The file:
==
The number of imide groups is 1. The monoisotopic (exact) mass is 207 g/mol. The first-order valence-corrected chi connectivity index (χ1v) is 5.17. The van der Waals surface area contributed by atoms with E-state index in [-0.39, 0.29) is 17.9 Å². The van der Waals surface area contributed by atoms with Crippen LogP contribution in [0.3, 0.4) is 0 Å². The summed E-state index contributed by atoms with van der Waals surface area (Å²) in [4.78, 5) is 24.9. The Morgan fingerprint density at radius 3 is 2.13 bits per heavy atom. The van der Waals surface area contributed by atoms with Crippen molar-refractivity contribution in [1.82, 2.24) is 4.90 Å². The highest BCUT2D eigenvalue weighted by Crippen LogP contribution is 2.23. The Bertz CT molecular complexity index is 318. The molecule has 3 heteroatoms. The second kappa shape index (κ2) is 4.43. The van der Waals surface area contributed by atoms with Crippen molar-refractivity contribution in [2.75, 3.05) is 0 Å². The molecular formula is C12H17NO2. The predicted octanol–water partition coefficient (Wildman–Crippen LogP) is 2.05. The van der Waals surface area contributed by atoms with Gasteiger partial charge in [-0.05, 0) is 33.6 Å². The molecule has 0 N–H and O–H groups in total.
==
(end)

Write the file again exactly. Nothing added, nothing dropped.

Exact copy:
The number of imide groups is 1. The monoisotopic (exact) mass is 207 g/mol. The first-order valence-corrected chi connectivity index (χ1v) is 5.17. The van der Waals surface area contributed by atoms with E-state index in [-0.39, 0.29) is 17.9 Å². The van der Waals surface area contributed by atoms with Crippen LogP contribution in [0.3, 0.4) is 0 Å². The summed E-state index contributed by atoms with van der Waals surface area (Å²) in [4.78, 5) is 24.9. The Morgan fingerprint density at radius 3 is 2.13 bits per heavy atom. The van der Waals surface area contributed by atoms with Crippen molar-refractivity contribution in [1.82, 2.24) is 4.90 Å². The highest BCUT2D eigenvalue weighted by Crippen LogP contribution is 2.23. The Bertz CT molecular complexity index is 318. The molecule has 3 heteroatoms. The second kappa shape index (κ2) is 4.43. The van der Waals surface area contributed by atoms with Crippen molar-refractivity contribution in [2.75, 3.05) is 0 Å². The molecular formula is C12H17NO2. The predicted octanol–water partition coefficient (Wildman–Crippen LogP) is 2.05. The van der Waals surface area contributed by atoms with Gasteiger partial charge in [-0.05, 0) is 33.6 Å². The molecule has 0 N–H and O–H groups in total.